Head down, feet a shuffle, I carefully follow Aki onto a slime-slick boardwalk. For the first time on this hike through a riverine wood, I act on concern, even fear; not of animals but of falling hard on the boardwalk. I can almost hear the snap of bone, feel the pain of a break. Just minutes ago we passed without much thought through an area heavily used by bears. Remains of their salmon dinners rotted on the trail near great piles of disorganized bear scat and trails from the river recently pounded flat by their large flat paws. Then I only worried that Aki, overcome by attraction, would roll in something foul. When did fear of my own frailty supplant that of the wild?
We successfully negotiate the board walk onto a large muskeg meadow, a swamp really, where ravens are holding a noisy confab. I’ve heard the big black birds make the strangest sounds, mimick the music of power line transformers or water dropping into a pond, imitate a crying cat or the song of another bird. I’ve never before heard them make these sounds. One dive bombs Aki when she wanders onto the meadow. Heads down we move under an angry raven’s escort to the road. He and a couple of companions watch until we almost reach the river. In the distance I hear a higher pitch raven cry and wonder if they were having a naming ceremony. Much I do not know about ravens.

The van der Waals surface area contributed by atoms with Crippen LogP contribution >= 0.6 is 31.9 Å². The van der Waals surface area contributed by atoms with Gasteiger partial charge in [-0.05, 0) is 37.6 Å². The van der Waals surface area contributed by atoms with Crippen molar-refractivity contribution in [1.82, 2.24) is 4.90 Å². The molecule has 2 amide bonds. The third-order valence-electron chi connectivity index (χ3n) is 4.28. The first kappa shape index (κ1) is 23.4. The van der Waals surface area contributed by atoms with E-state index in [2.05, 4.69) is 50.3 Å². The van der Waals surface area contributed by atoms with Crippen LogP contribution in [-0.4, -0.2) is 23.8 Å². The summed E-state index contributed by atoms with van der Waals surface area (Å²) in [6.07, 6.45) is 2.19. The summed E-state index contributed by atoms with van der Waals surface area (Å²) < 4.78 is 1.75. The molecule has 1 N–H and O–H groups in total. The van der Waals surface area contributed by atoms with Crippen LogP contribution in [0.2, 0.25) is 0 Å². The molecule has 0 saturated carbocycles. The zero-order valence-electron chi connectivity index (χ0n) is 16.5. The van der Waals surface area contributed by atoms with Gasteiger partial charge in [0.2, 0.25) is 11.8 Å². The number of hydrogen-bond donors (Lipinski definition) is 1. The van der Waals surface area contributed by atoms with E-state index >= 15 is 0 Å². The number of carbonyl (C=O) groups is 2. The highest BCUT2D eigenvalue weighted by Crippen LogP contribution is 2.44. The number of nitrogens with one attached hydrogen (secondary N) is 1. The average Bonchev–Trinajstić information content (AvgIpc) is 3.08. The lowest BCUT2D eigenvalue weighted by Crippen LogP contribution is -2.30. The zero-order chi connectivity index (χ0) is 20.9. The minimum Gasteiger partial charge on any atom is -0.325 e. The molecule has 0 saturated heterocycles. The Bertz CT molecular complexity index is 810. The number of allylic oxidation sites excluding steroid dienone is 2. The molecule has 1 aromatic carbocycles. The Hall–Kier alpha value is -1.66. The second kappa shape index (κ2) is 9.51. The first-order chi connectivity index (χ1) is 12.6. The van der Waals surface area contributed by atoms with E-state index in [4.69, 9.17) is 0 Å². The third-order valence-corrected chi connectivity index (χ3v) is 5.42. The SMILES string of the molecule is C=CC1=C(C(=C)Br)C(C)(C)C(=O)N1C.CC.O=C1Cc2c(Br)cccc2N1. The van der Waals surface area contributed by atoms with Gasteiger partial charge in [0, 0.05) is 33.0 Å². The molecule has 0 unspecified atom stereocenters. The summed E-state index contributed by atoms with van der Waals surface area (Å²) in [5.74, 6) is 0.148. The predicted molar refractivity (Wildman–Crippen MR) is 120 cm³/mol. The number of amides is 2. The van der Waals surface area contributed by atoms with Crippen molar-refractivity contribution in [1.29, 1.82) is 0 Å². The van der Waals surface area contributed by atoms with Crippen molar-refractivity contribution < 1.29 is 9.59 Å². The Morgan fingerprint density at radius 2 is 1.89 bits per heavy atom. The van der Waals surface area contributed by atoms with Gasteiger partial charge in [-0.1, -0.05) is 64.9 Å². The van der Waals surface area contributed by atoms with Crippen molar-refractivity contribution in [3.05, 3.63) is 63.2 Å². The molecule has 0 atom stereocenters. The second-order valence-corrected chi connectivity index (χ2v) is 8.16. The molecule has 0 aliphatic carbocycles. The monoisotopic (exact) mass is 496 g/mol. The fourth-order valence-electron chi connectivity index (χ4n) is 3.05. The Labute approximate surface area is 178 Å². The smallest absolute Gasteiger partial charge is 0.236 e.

Thinking we have have enough drama for the day I walk to river, now swollen by a big high tide and watch spawned out chum salmon swim aimlessly along the beach. Toward the mountains a moving line of smoke-like fog traces the river course. Turning upriver we a find a young adult bear fishing for salmon on a tributary. Standing among at least 20 carcasses, he harvests the richest bits from one–stomach, eggs, brains—then ambles over to the stream to pluck out a fresh victim.
Thinking all other bears will be targeting this food rich stream, I take Aki off her lead and head toward the car. When we reach a spot where the trail comes very close to the river, another adult bear, river water pouring off thick black fur, pulls itself onto the trail, spots me, and bolts at full speed away. I am inclined to treat this as ratification of my realignment of fear when Aki take off after the bear.
According to the Pennsylvania Game Commission (first respectable source I could find on the internet), a black bear can reach speeds of 30 miles per hour. Aki is faster than this bear and gains on him as I call out for her return. Bear corners well enough to make a tight turn on a steep trail leading into a small copse of riverside trees. Aki overshoots the trail then makes her own way into the wood. In the silence that follows I move slowly toward the ittle patch of trees listening for the patter of Aki’s paws on gravel or, the worst, her death cry. Eventually she trots up as if nothing had happened. The bear must have returned to the river before she found him.
(While writing about bears and dive bombing ravens, I received an automated phone call from the University of Alaska informing me and other students of a non-fatal shooting on the Anchorage on campus and that the shooter was still at large.)